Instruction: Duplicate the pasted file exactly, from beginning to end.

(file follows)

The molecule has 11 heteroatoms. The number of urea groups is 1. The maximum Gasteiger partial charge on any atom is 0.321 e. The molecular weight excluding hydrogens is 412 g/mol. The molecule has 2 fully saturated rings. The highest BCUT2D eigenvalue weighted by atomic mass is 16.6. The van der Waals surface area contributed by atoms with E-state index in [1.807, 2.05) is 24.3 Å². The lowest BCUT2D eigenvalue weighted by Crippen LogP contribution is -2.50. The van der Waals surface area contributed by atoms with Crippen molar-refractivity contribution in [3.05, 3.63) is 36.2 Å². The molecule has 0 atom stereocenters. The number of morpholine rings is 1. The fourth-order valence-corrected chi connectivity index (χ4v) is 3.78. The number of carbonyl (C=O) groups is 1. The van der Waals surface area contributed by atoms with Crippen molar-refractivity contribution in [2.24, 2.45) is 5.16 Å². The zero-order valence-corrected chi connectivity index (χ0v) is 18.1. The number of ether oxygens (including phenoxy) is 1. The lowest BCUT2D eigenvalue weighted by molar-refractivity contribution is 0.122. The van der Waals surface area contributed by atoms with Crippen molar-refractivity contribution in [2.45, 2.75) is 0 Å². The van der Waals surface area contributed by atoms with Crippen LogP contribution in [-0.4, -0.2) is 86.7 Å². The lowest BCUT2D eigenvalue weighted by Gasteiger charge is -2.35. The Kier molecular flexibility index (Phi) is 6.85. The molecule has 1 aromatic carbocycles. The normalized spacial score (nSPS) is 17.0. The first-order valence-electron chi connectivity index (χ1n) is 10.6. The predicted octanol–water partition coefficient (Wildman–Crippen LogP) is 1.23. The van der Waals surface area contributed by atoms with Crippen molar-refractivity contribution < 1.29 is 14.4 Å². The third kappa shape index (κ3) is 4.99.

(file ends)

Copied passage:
The molecule has 11 heteroatoms. The number of urea groups is 1. The maximum Gasteiger partial charge on any atom is 0.321 e. The molecular weight excluding hydrogens is 412 g/mol. The molecule has 2 fully saturated rings. The highest BCUT2D eigenvalue weighted by atomic mass is 16.6. The van der Waals surface area contributed by atoms with E-state index in [1.807, 2.05) is 24.3 Å². The lowest BCUT2D eigenvalue weighted by Crippen LogP contribution is -2.50. The van der Waals surface area contributed by atoms with Crippen molar-refractivity contribution in [3.05, 3.63) is 36.2 Å². The molecule has 0 atom stereocenters. The number of morpholine rings is 1. The fourth-order valence-corrected chi connectivity index (χ4v) is 3.78. The number of carbonyl (C=O) groups is 1. The van der Waals surface area contributed by atoms with Crippen molar-refractivity contribution in [2.24, 2.45) is 5.16 Å². The zero-order valence-corrected chi connectivity index (χ0v) is 18.1. The number of ether oxygens (including phenoxy) is 1. The lowest BCUT2D eigenvalue weighted by molar-refractivity contribution is 0.122. The van der Waals surface area contributed by atoms with Crippen molar-refractivity contribution in [2.45, 2.75) is 0 Å². The van der Waals surface area contributed by atoms with Crippen LogP contribution in [-0.4, -0.2) is 86.7 Å². The lowest BCUT2D eigenvalue weighted by Gasteiger charge is -2.35. The Kier molecular flexibility index (Phi) is 6.85. The molecule has 1 aromatic carbocycles. The normalized spacial score (nSPS) is 17.0. The first-order valence-electron chi connectivity index (χ1n) is 10.6. The predicted octanol–water partition coefficient (Wildman–Crippen LogP) is 1.23. The van der Waals surface area contributed by atoms with Crippen molar-refractivity contribution < 1.29 is 14.4 Å². The third kappa shape index (κ3) is 4.99.